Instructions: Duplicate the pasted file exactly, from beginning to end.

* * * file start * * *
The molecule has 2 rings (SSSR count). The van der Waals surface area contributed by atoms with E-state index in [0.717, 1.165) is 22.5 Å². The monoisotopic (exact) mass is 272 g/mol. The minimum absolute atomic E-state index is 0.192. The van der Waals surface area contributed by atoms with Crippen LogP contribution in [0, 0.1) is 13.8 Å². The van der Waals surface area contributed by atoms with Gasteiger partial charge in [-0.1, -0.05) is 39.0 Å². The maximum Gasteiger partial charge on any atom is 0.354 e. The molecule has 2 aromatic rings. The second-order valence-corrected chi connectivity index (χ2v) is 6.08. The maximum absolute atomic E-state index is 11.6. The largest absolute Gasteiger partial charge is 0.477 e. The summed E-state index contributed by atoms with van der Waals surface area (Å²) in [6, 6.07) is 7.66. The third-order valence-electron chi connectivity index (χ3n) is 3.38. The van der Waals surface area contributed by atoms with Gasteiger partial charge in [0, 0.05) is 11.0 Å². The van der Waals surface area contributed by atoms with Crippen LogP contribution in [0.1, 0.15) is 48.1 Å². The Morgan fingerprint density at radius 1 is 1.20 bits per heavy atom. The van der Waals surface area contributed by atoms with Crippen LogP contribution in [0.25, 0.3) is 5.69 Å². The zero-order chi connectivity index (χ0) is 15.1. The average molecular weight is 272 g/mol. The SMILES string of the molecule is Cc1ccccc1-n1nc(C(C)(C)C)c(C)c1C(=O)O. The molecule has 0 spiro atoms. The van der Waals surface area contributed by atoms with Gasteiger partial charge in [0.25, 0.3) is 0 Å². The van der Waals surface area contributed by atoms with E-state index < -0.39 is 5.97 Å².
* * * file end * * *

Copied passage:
The molecule has 2 rings (SSSR count). The van der Waals surface area contributed by atoms with E-state index in [0.717, 1.165) is 22.5 Å². The monoisotopic (exact) mass is 272 g/mol. The minimum absolute atomic E-state index is 0.192. The van der Waals surface area contributed by atoms with Crippen LogP contribution in [0, 0.1) is 13.8 Å². The van der Waals surface area contributed by atoms with Gasteiger partial charge in [-0.1, -0.05) is 39.0 Å². The maximum Gasteiger partial charge on any atom is 0.354 e. The molecule has 2 aromatic rings. The second-order valence-corrected chi connectivity index (χ2v) is 6.08. The maximum absolute atomic E-state index is 11.6. The largest absolute Gasteiger partial charge is 0.477 e. The summed E-state index contributed by atoms with van der Waals surface area (Å²) in [6, 6.07) is 7.66. The third-order valence-electron chi connectivity index (χ3n) is 3.38. The van der Waals surface area contributed by atoms with Gasteiger partial charge in [0, 0.05) is 11.0 Å². The van der Waals surface area contributed by atoms with Crippen LogP contribution in [0.1, 0.15) is 48.1 Å². The Morgan fingerprint density at radius 1 is 1.20 bits per heavy atom. The van der Waals surface area contributed by atoms with Crippen LogP contribution in [0.25, 0.3) is 5.69 Å². The zero-order chi connectivity index (χ0) is 15.1. The average molecular weight is 272 g/mol. The SMILES string of the molecule is Cc1ccccc1-n1nc(C(C)(C)C)c(C)c1C(=O)O. The molecule has 0 spiro atoms. The van der Waals surface area contributed by atoms with Gasteiger partial charge in [0.25, 0.3) is 0 Å². The van der Waals surface area contributed by atoms with E-state index < -0.39 is 5.97 Å².